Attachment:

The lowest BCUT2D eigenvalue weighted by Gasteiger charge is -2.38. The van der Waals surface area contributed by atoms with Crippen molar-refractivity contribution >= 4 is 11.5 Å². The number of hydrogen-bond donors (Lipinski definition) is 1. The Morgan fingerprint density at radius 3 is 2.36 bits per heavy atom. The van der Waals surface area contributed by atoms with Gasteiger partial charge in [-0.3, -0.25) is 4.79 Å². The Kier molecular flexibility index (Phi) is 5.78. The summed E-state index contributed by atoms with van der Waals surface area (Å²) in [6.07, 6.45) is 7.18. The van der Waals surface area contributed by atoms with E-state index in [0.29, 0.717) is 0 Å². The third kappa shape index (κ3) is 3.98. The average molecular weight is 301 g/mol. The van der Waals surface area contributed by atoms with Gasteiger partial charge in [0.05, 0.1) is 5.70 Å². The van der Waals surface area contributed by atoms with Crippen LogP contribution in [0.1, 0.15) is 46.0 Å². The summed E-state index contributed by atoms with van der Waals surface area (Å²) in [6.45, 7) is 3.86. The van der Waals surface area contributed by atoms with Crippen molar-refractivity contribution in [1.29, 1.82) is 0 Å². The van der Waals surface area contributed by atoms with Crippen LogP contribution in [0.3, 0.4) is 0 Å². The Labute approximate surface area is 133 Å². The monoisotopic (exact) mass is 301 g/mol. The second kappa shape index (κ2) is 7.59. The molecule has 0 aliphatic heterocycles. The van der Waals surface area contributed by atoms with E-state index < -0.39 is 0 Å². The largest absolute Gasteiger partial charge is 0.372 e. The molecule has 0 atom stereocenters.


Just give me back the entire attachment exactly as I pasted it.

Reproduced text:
The lowest BCUT2D eigenvalue weighted by Gasteiger charge is -2.38. The van der Waals surface area contributed by atoms with Crippen molar-refractivity contribution >= 4 is 11.5 Å². The number of hydrogen-bond donors (Lipinski definition) is 1. The Morgan fingerprint density at radius 3 is 2.36 bits per heavy atom. The van der Waals surface area contributed by atoms with Gasteiger partial charge in [-0.3, -0.25) is 4.79 Å². The Kier molecular flexibility index (Phi) is 5.78. The summed E-state index contributed by atoms with van der Waals surface area (Å²) in [6.07, 6.45) is 7.18. The van der Waals surface area contributed by atoms with E-state index in [0.29, 0.717) is 0 Å². The third kappa shape index (κ3) is 3.98. The average molecular weight is 301 g/mol. The van der Waals surface area contributed by atoms with Gasteiger partial charge in [0.05, 0.1) is 5.70 Å². The van der Waals surface area contributed by atoms with Crippen LogP contribution in [0.1, 0.15) is 46.0 Å². The summed E-state index contributed by atoms with van der Waals surface area (Å²) in [6.45, 7) is 3.86. The van der Waals surface area contributed by atoms with Crippen molar-refractivity contribution in [1.29, 1.82) is 0 Å². The van der Waals surface area contributed by atoms with Crippen LogP contribution in [0.3, 0.4) is 0 Å². The Labute approximate surface area is 133 Å². The monoisotopic (exact) mass is 301 g/mol. The second kappa shape index (κ2) is 7.59. The molecule has 0 aliphatic heterocycles. The van der Waals surface area contributed by atoms with E-state index < -0.39 is 0 Å². The largest absolute Gasteiger partial charge is 0.372 e. The molecule has 0 atom stereocenters.